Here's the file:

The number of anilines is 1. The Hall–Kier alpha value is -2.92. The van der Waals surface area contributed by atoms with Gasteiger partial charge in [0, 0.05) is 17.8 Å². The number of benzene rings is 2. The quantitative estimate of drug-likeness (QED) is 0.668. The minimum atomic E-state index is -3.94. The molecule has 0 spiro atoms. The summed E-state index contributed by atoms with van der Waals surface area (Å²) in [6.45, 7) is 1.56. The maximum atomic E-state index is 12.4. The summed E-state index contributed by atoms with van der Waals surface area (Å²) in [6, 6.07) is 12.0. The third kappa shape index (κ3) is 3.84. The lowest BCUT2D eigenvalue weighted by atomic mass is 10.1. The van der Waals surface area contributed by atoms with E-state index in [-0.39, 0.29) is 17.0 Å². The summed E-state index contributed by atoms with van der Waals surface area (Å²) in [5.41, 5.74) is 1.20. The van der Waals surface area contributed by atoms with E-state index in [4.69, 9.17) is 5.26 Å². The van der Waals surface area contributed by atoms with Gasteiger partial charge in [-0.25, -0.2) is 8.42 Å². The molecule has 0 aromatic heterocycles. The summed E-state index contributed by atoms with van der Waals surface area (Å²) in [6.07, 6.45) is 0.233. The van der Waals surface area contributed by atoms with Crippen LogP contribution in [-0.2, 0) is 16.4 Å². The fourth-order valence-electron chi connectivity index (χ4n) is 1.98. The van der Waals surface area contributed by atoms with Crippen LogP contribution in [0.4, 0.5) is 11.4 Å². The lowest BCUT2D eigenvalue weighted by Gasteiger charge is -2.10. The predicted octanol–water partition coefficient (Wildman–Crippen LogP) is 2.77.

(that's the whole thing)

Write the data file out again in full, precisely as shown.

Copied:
The number of anilines is 1. The Hall–Kier alpha value is -2.92. The van der Waals surface area contributed by atoms with Gasteiger partial charge in [0, 0.05) is 17.8 Å². The number of benzene rings is 2. The quantitative estimate of drug-likeness (QED) is 0.668. The minimum atomic E-state index is -3.94. The molecule has 0 spiro atoms. The summed E-state index contributed by atoms with van der Waals surface area (Å²) in [6.45, 7) is 1.56. The maximum atomic E-state index is 12.4. The summed E-state index contributed by atoms with van der Waals surface area (Å²) in [6, 6.07) is 12.0. The third kappa shape index (κ3) is 3.84. The lowest BCUT2D eigenvalue weighted by atomic mass is 10.1. The van der Waals surface area contributed by atoms with E-state index in [-0.39, 0.29) is 17.0 Å². The summed E-state index contributed by atoms with van der Waals surface area (Å²) in [5.41, 5.74) is 1.20. The van der Waals surface area contributed by atoms with E-state index in [4.69, 9.17) is 5.26 Å². The van der Waals surface area contributed by atoms with Gasteiger partial charge in [-0.25, -0.2) is 8.42 Å². The molecule has 0 aromatic heterocycles. The summed E-state index contributed by atoms with van der Waals surface area (Å²) in [6.07, 6.45) is 0.233. The van der Waals surface area contributed by atoms with Crippen LogP contribution in [-0.2, 0) is 16.4 Å². The fourth-order valence-electron chi connectivity index (χ4n) is 1.98. The van der Waals surface area contributed by atoms with Crippen LogP contribution in [0.4, 0.5) is 11.4 Å². The lowest BCUT2D eigenvalue weighted by Gasteiger charge is -2.10. The predicted octanol–water partition coefficient (Wildman–Crippen LogP) is 2.77.